The women's special lotus shoes got their name from the shape of the bound foot, which was said to resemble a lotus petal. Since they were considered intimate apparel and part of the sexual attraction, women carefully sewed their shoes with fine silk uppers, then added beautiful embroidery that reflected the women's personality and region of the country [source: Footwear History].

Lotus shoes were so important that a woman had to own at least four pairs if she wanted to get married, and ideally 16 -- four pairs per season. One pair -- the wedding shoes -- were always red and the most ornate. Since women weren't allowed to sleep solely in their bindings, a pair of sleeping slippers was also part of the trousseau. The slippers typically featured erotic embroidery on the inside, which the couple looked at together on their wedding night [source: Footwear History].

For many of us, it seems unbelievable that foot binding could have existed, especially for 1,000 years. Yet others note humans still do some pretty unusual things to their bodies, all in the name of beauty, such as plastic surgery, tattoos and piercings. And really, how much have we advanced if women are still cramming their feet into narrow, 5-inch high heel shoes and tottering around?

Lots More Information

Author's Note: How Foot Binding Worked

I've seen lotus shoes in a few museums, including Ripley's Believe It Or Not! They're so much tinier than you can possibly imagine -- they're like baby booties. With size 9.5 feet, I really can't comprehend this. Nor do I especially want to.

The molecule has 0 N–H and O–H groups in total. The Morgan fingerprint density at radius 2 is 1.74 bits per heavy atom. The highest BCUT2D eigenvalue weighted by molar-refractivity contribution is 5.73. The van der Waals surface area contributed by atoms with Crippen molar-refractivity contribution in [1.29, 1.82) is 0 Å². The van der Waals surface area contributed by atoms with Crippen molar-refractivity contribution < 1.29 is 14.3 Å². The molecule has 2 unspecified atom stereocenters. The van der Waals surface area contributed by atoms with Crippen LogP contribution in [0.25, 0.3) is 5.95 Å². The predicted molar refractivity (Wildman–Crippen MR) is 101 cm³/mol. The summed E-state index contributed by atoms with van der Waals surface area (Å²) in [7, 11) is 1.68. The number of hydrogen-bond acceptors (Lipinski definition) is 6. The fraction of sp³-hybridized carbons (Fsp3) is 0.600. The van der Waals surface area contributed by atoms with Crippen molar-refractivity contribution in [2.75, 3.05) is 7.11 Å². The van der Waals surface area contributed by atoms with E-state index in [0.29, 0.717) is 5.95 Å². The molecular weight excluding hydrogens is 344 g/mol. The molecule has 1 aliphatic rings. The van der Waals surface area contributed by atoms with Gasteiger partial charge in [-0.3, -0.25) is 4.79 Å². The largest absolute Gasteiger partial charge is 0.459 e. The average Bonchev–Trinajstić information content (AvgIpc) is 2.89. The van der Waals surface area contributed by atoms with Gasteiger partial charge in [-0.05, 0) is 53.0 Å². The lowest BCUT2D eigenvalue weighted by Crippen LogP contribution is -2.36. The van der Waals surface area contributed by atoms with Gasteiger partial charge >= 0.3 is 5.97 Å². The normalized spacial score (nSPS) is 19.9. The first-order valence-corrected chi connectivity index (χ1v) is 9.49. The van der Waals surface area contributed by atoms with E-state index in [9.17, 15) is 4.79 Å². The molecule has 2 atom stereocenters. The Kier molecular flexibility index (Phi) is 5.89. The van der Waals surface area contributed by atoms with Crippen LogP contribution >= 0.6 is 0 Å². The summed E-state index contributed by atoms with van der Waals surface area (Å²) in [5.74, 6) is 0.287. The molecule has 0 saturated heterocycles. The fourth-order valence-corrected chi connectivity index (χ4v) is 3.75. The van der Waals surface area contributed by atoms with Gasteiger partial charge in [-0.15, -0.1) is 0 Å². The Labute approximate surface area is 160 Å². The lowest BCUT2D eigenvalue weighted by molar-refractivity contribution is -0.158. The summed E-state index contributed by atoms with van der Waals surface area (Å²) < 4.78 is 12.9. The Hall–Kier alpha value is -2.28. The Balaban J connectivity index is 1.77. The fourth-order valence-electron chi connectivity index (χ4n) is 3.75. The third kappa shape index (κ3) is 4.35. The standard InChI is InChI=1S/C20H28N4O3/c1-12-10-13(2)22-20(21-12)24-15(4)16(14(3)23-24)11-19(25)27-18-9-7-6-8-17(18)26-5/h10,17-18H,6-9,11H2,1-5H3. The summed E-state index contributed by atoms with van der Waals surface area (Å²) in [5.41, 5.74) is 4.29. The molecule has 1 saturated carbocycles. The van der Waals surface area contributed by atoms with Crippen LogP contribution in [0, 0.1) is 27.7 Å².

Related ArticlesSources
  • Ancient Standard. "A Look at the History of Foot Binding." Dec. 22, 2010. (March 13, 2013) http://ancientstandard.com/2010/12/22/a-look-at-the-history-of-foot-binding/
  • Columbia University. "Dorothy Ko." (March 13, 2013) http://www.columbia.edu/cu/weai/faculty/ko.html
  • Encyclopedia of Contemporary Chinese Culture. "Feng Jicai." (March 13, 2013) http://contemporary_chinese_culture.academic.ru/250/Feng_Jicai
  • Evans, Myfanawy. "The Painful Tradition of Foot Binding in China." Pattaya Daily News. Sept. 16, 2010. (March 13, 2013) http://www.pattayadailynews.com/en/2010/09/16/the-painful-tradition-of-foot-binding-in-china/
  • Footwear History. "The Lotus Shoe." (March 13, 2013) http://www.footwearhistory.com/lotus.shtml
  • Gillet, Kit. "In China, foot binding slowly slips into history." Los Angeles Times. April 16, 2012. (March 13, 2013) http://articles.latimes.com/2012/apr/16/world/la-fg-china-bound-feet-20120416
  • Holman, Jeanine. "Bound Feet." Joseph Rupp. (March 13, 2013) http://www.josephrupp.com/history.html
  • Lim, Louisa. "Painful Memories for China's Footbinding Survivors." NPR. March 19, 2007. (March 13, 2013) http://www.npr.org/templates/story/story.php?storyId=8966942
  • Minnesota-China Connection. "Chinese Footbinding: Broken Lotus." (March 13, 2013) http://www.minnesota-china.com/Education/emCulture/emtFootbinding.htm
  • Podbielski, Sue. "Sue's Movie Review -- Snow Flower and the Secret Fan." July 20, 2011. (March 13, 2013) http://www.thewomenseye.com/2011/07/20/sues-movie-review-snow-flower-and-the-secret-fan/
  • Ross, John. "The Shoe Man." From "Formosan Odyssey: Taiwan Past and Present," (March 14, 2013). http://www.romanization.com/books/formosan_odyssey/footbinding.html
  • The Virtual Museum of the City of San Francisco. "Chinese Girl With Bound Feet." (March 13, 2013) http://www.sfmuseum.org/chin/foot.html
  • University of Virginia Health System. "Traditional Lotus Shoes." (March 13, 2013). http://www.hsl.virginia.edu/historical/reflections/winter2008/trad_lotus.html
  • Wang Ping Books. "Aching for Beauty: Footbinding in China." (March 13, 2013) http://www.wangping.com/books/footbinding.html